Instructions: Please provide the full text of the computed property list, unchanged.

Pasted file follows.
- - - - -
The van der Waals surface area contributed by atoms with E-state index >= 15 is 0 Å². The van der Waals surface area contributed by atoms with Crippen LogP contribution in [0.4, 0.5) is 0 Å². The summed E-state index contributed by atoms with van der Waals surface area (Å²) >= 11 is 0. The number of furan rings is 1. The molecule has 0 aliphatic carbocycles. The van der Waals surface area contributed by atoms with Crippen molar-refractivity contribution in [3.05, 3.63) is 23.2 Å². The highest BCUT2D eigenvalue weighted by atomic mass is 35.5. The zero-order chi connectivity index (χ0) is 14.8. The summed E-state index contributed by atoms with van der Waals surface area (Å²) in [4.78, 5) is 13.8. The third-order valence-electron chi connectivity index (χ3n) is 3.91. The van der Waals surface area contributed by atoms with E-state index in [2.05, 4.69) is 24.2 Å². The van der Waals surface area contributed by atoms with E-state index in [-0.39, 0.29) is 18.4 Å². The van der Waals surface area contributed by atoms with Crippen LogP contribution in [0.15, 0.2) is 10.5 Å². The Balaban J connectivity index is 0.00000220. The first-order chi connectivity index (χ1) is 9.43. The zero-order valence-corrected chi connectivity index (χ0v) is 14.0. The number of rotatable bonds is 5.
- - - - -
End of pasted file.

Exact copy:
The van der Waals surface area contributed by atoms with E-state index >= 15 is 0 Å². The van der Waals surface area contributed by atoms with Crippen LogP contribution in [0.4, 0.5) is 0 Å². The summed E-state index contributed by atoms with van der Waals surface area (Å²) >= 11 is 0. The number of furan rings is 1. The molecule has 0 aliphatic carbocycles. The van der Waals surface area contributed by atoms with Crippen molar-refractivity contribution in [3.05, 3.63) is 23.2 Å². The highest BCUT2D eigenvalue weighted by atomic mass is 35.5. The zero-order chi connectivity index (χ0) is 14.8. The summed E-state index contributed by atoms with van der Waals surface area (Å²) in [4.78, 5) is 13.8. The third-order valence-electron chi connectivity index (χ3n) is 3.91. The van der Waals surface area contributed by atoms with E-state index in [2.05, 4.69) is 24.2 Å². The van der Waals surface area contributed by atoms with E-state index in [-0.39, 0.29) is 18.4 Å². The van der Waals surface area contributed by atoms with Crippen LogP contribution in [0.15, 0.2) is 10.5 Å². The Balaban J connectivity index is 0.00000220. The first-order chi connectivity index (χ1) is 9.43. The zero-order valence-corrected chi connectivity index (χ0v) is 14.0. The number of rotatable bonds is 5.